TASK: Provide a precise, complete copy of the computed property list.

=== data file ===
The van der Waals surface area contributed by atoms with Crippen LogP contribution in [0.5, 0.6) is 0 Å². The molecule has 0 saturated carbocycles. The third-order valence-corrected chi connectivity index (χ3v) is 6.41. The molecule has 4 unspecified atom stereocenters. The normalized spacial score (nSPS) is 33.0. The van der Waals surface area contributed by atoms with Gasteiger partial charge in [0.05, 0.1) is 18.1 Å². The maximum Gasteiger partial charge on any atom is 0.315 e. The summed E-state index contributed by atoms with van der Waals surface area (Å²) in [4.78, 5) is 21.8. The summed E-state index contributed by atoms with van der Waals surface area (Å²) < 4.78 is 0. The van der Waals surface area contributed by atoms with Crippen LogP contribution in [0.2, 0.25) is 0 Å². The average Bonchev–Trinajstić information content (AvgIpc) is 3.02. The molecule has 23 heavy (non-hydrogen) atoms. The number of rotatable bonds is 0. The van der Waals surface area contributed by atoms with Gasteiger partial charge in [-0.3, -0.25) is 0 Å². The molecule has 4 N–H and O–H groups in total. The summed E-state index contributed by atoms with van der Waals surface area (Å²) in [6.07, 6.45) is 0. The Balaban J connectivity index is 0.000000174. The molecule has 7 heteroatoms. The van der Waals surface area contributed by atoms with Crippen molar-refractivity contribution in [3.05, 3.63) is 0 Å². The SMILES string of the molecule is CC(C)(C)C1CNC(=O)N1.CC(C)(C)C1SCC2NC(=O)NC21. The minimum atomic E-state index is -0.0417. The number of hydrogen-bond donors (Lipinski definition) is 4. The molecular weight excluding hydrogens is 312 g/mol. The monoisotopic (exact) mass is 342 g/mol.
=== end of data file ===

The van der Waals surface area contributed by atoms with Crippen LogP contribution in [0.5, 0.6) is 0 Å². The molecule has 0 saturated carbocycles. The third-order valence-corrected chi connectivity index (χ3v) is 6.41. The molecule has 4 unspecified atom stereocenters. The normalized spacial score (nSPS) is 33.0. The van der Waals surface area contributed by atoms with Gasteiger partial charge in [0.05, 0.1) is 18.1 Å². The maximum Gasteiger partial charge on any atom is 0.315 e. The summed E-state index contributed by atoms with van der Waals surface area (Å²) in [4.78, 5) is 21.8. The summed E-state index contributed by atoms with van der Waals surface area (Å²) < 4.78 is 0. The van der Waals surface area contributed by atoms with Crippen LogP contribution in [0.2, 0.25) is 0 Å². The average Bonchev–Trinajstić information content (AvgIpc) is 3.02. The molecule has 23 heavy (non-hydrogen) atoms. The number of rotatable bonds is 0. The van der Waals surface area contributed by atoms with Gasteiger partial charge in [-0.3, -0.25) is 0 Å². The molecule has 4 N–H and O–H groups in total. The summed E-state index contributed by atoms with van der Waals surface area (Å²) in [6.07, 6.45) is 0. The Balaban J connectivity index is 0.000000174. The molecule has 7 heteroatoms. The van der Waals surface area contributed by atoms with Crippen molar-refractivity contribution in [3.05, 3.63) is 0 Å². The SMILES string of the molecule is CC(C)(C)C1CNC(=O)N1.CC(C)(C)C1SCC2NC(=O)NC21. The minimum atomic E-state index is -0.0417. The number of hydrogen-bond donors (Lipinski definition) is 4. The molecular weight excluding hydrogens is 312 g/mol. The monoisotopic (exact) mass is 342 g/mol.